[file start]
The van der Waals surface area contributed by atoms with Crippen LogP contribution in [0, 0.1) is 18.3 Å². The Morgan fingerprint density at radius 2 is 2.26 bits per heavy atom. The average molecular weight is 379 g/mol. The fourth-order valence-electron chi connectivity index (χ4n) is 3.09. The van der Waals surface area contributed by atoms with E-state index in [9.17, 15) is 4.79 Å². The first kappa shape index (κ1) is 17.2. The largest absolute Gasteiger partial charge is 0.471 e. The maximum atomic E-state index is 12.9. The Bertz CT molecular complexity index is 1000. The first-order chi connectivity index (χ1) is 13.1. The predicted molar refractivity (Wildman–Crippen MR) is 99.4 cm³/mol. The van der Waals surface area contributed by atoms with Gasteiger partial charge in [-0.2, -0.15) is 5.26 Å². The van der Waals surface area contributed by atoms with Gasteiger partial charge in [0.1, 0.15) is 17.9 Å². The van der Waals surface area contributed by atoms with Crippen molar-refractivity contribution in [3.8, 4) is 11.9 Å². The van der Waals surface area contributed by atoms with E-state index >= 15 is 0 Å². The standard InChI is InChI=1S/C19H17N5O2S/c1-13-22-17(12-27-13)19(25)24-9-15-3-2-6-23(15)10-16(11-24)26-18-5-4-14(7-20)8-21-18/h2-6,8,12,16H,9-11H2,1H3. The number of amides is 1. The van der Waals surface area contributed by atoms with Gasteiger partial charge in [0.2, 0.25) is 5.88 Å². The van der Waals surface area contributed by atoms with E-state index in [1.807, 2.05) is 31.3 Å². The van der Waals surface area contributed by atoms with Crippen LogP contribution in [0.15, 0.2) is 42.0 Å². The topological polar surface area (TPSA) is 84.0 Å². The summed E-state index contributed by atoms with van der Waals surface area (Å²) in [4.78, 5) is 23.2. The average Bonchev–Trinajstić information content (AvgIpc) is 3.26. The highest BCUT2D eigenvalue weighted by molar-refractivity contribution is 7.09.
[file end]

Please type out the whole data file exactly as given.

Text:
The van der Waals surface area contributed by atoms with Crippen LogP contribution in [0, 0.1) is 18.3 Å². The Morgan fingerprint density at radius 2 is 2.26 bits per heavy atom. The average molecular weight is 379 g/mol. The fourth-order valence-electron chi connectivity index (χ4n) is 3.09. The van der Waals surface area contributed by atoms with E-state index in [9.17, 15) is 4.79 Å². The first kappa shape index (κ1) is 17.2. The largest absolute Gasteiger partial charge is 0.471 e. The maximum atomic E-state index is 12.9. The Bertz CT molecular complexity index is 1000. The first-order chi connectivity index (χ1) is 13.1. The predicted molar refractivity (Wildman–Crippen MR) is 99.4 cm³/mol. The van der Waals surface area contributed by atoms with Gasteiger partial charge in [-0.2, -0.15) is 5.26 Å². The van der Waals surface area contributed by atoms with Gasteiger partial charge in [0.1, 0.15) is 17.9 Å². The van der Waals surface area contributed by atoms with Crippen molar-refractivity contribution in [3.8, 4) is 11.9 Å². The van der Waals surface area contributed by atoms with E-state index >= 15 is 0 Å². The standard InChI is InChI=1S/C19H17N5O2S/c1-13-22-17(12-27-13)19(25)24-9-15-3-2-6-23(15)10-16(11-24)26-18-5-4-14(7-20)8-21-18/h2-6,8,12,16H,9-11H2,1H3. The number of amides is 1. The van der Waals surface area contributed by atoms with Gasteiger partial charge in [0.2, 0.25) is 5.88 Å². The van der Waals surface area contributed by atoms with E-state index in [1.807, 2.05) is 31.3 Å². The van der Waals surface area contributed by atoms with Crippen LogP contribution in [0.15, 0.2) is 42.0 Å². The topological polar surface area (TPSA) is 84.0 Å². The summed E-state index contributed by atoms with van der Waals surface area (Å²) in [4.78, 5) is 23.2. The average Bonchev–Trinajstić information content (AvgIpc) is 3.26. The highest BCUT2D eigenvalue weighted by molar-refractivity contribution is 7.09.